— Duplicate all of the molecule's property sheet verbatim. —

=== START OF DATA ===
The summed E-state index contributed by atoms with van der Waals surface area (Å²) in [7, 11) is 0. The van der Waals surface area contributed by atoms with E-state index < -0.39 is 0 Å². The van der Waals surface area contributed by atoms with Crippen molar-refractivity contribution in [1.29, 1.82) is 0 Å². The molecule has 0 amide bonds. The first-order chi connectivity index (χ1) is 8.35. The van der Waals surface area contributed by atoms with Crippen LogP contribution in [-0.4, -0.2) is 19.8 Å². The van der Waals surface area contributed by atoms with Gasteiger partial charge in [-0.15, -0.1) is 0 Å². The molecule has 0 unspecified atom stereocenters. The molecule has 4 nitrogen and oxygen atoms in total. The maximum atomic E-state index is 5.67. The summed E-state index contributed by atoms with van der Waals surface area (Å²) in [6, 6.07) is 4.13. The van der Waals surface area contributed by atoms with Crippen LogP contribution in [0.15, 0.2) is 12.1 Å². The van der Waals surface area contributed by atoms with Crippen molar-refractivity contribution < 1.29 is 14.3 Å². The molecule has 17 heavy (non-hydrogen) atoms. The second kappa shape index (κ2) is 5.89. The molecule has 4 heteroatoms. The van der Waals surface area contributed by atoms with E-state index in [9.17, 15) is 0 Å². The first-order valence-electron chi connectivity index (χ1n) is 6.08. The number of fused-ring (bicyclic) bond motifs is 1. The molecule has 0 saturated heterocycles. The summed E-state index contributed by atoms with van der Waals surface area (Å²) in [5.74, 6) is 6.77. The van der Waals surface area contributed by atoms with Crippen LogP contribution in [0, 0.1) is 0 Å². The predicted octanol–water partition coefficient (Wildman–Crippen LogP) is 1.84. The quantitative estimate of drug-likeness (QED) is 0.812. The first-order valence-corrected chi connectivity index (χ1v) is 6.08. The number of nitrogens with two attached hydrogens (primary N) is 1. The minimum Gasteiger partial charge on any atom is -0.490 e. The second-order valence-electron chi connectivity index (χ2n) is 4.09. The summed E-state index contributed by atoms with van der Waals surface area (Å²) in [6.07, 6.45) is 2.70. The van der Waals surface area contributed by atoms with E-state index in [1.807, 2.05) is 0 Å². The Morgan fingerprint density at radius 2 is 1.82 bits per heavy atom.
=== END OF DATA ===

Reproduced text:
The summed E-state index contributed by atoms with van der Waals surface area (Å²) in [7, 11) is 0. The van der Waals surface area contributed by atoms with E-state index < -0.39 is 0 Å². The van der Waals surface area contributed by atoms with Crippen molar-refractivity contribution in [1.29, 1.82) is 0 Å². The molecule has 0 amide bonds. The first-order chi connectivity index (χ1) is 8.35. The van der Waals surface area contributed by atoms with Crippen LogP contribution in [-0.4, -0.2) is 19.8 Å². The van der Waals surface area contributed by atoms with Gasteiger partial charge in [-0.15, -0.1) is 0 Å². The molecule has 0 unspecified atom stereocenters. The molecule has 4 nitrogen and oxygen atoms in total. The maximum atomic E-state index is 5.67. The summed E-state index contributed by atoms with van der Waals surface area (Å²) in [6, 6.07) is 4.13. The van der Waals surface area contributed by atoms with Crippen LogP contribution in [0.15, 0.2) is 12.1 Å². The van der Waals surface area contributed by atoms with Crippen molar-refractivity contribution < 1.29 is 14.3 Å². The molecule has 17 heavy (non-hydrogen) atoms. The second kappa shape index (κ2) is 5.89. The molecule has 4 heteroatoms. The van der Waals surface area contributed by atoms with E-state index in [9.17, 15) is 0 Å². The first-order valence-electron chi connectivity index (χ1n) is 6.08. The number of fused-ring (bicyclic) bond motifs is 1. The molecule has 0 saturated heterocycles. The summed E-state index contributed by atoms with van der Waals surface area (Å²) in [5.74, 6) is 6.77. The van der Waals surface area contributed by atoms with Crippen LogP contribution in [0, 0.1) is 0 Å². The predicted octanol–water partition coefficient (Wildman–Crippen LogP) is 1.84. The quantitative estimate of drug-likeness (QED) is 0.812. The first-order valence-corrected chi connectivity index (χ1v) is 6.08. The number of nitrogens with two attached hydrogens (primary N) is 1. The minimum Gasteiger partial charge on any atom is -0.490 e. The second-order valence-electron chi connectivity index (χ2n) is 4.09. The summed E-state index contributed by atoms with van der Waals surface area (Å²) in [6.07, 6.45) is 2.70. The van der Waals surface area contributed by atoms with E-state index in [1.807, 2.05) is 0 Å². The Morgan fingerprint density at radius 2 is 1.82 bits per heavy atom.